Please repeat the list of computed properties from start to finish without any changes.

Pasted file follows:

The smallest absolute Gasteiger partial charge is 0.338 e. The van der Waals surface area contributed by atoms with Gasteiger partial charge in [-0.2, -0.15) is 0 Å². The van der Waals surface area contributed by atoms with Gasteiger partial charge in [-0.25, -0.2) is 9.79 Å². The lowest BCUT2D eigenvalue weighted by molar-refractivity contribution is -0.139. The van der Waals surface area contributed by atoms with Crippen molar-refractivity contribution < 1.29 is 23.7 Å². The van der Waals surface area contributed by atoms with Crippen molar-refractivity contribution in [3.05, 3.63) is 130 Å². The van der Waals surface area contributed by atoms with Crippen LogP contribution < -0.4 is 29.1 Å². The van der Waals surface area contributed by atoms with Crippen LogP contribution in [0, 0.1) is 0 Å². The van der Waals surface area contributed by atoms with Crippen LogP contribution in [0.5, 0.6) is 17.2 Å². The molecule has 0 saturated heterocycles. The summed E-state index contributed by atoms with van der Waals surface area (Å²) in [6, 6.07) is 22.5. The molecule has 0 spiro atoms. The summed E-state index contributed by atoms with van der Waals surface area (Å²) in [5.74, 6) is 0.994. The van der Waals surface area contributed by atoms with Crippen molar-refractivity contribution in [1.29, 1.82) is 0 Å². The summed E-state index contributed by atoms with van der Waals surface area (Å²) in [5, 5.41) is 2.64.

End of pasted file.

The smallest absolute Gasteiger partial charge is 0.338 e. The van der Waals surface area contributed by atoms with Gasteiger partial charge in [-0.2, -0.15) is 0 Å². The van der Waals surface area contributed by atoms with Gasteiger partial charge in [-0.25, -0.2) is 9.79 Å². The lowest BCUT2D eigenvalue weighted by molar-refractivity contribution is -0.139. The van der Waals surface area contributed by atoms with Crippen molar-refractivity contribution < 1.29 is 23.7 Å². The van der Waals surface area contributed by atoms with Crippen molar-refractivity contribution in [3.05, 3.63) is 130 Å². The van der Waals surface area contributed by atoms with Crippen LogP contribution < -0.4 is 29.1 Å². The van der Waals surface area contributed by atoms with Crippen LogP contribution in [0, 0.1) is 0 Å². The van der Waals surface area contributed by atoms with Crippen LogP contribution in [0.5, 0.6) is 17.2 Å². The molecule has 0 saturated heterocycles. The summed E-state index contributed by atoms with van der Waals surface area (Å²) in [6, 6.07) is 22.5. The molecule has 0 spiro atoms. The summed E-state index contributed by atoms with van der Waals surface area (Å²) in [5.74, 6) is 0.994. The van der Waals surface area contributed by atoms with Crippen molar-refractivity contribution in [1.29, 1.82) is 0 Å². The summed E-state index contributed by atoms with van der Waals surface area (Å²) in [5, 5.41) is 2.64.